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Filming police activity is often not against the law

After a series of high-profile police killings of unarmed black men, more citizens seeking to hold police accountable for their actions are asking whether they can capture police activity on their cellphones without fear of arrest. Thanks to different cellphone videos, people all over the world were able to see the death of Eric Garner at the hands of New York police as they attempted to arrest him for selling cigarettes illegally. One video shows him lying on the ground for six minutes as officers stand by waiting for an ambulance to arrive.

There is a common misconception that it is illegal to film police officers while they are working. That misconception has likely been fed by instances of officers ordering people to stop filming, confiscating their phones and even arresting them.

Even some police may not be aware that in many cases, citizens are perfectly within their legal rights in every state to film officers on the job. In fact, late last year, the New York Police Department sent a memo to its officers reminding them that "[m]embers of the public are legally allowed to record police interactions." It goes on to say, "Intentional interference such as blocking or obstructing cameras or ordering the person to cease constitutes censorship and also violates the First Amendment."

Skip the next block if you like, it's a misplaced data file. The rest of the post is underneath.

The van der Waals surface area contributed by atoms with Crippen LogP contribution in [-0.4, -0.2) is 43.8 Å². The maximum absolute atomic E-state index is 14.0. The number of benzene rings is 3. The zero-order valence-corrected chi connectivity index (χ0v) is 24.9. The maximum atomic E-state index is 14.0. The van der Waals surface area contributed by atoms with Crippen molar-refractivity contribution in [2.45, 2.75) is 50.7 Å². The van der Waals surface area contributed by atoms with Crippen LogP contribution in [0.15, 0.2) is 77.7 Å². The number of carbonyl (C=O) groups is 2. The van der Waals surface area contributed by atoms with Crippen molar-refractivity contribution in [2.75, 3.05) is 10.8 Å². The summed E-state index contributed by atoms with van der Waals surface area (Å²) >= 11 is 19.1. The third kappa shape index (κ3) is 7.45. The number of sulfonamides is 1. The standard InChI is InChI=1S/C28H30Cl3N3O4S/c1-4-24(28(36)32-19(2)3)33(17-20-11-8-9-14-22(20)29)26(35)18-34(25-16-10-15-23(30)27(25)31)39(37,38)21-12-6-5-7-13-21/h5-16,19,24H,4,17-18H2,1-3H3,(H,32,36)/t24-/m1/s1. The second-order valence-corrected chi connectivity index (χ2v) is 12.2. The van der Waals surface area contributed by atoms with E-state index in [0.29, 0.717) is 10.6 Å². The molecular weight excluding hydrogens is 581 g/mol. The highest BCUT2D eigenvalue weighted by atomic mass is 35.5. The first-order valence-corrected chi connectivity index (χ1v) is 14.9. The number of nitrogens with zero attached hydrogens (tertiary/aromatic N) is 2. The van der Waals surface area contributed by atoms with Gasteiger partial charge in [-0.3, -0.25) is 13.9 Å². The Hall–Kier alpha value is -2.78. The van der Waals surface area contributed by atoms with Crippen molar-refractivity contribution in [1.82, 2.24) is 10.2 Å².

In court challenges to the laws regarding the filming of police activity, judges have ruled that officers have no reasonable expectation of privacy in public. There are a few important rules to remember if you film a police encounter. A person cannot interfere with an officer's ability to do his or her job. Further, the recording must be made in a public space, and it may not be done surreptitiously. However, one attorney notes that "assuming the position of holding up a camera or phone at arm's length while looking at the viewing screen should be enough to put someone on notice that they are being photographed or recorded."

Anyone who is arrested or suffers other consequences for filming police may well have the law or his or her side. That's why it's essential to consult an experienced Georgia criminal defense attorney who can protect your legal rights.

Source: Huffington Post, "It's Perfectly Legal To Film The Cops" Saki Knafo and Carly Schwartz, Dec. 28, 2014

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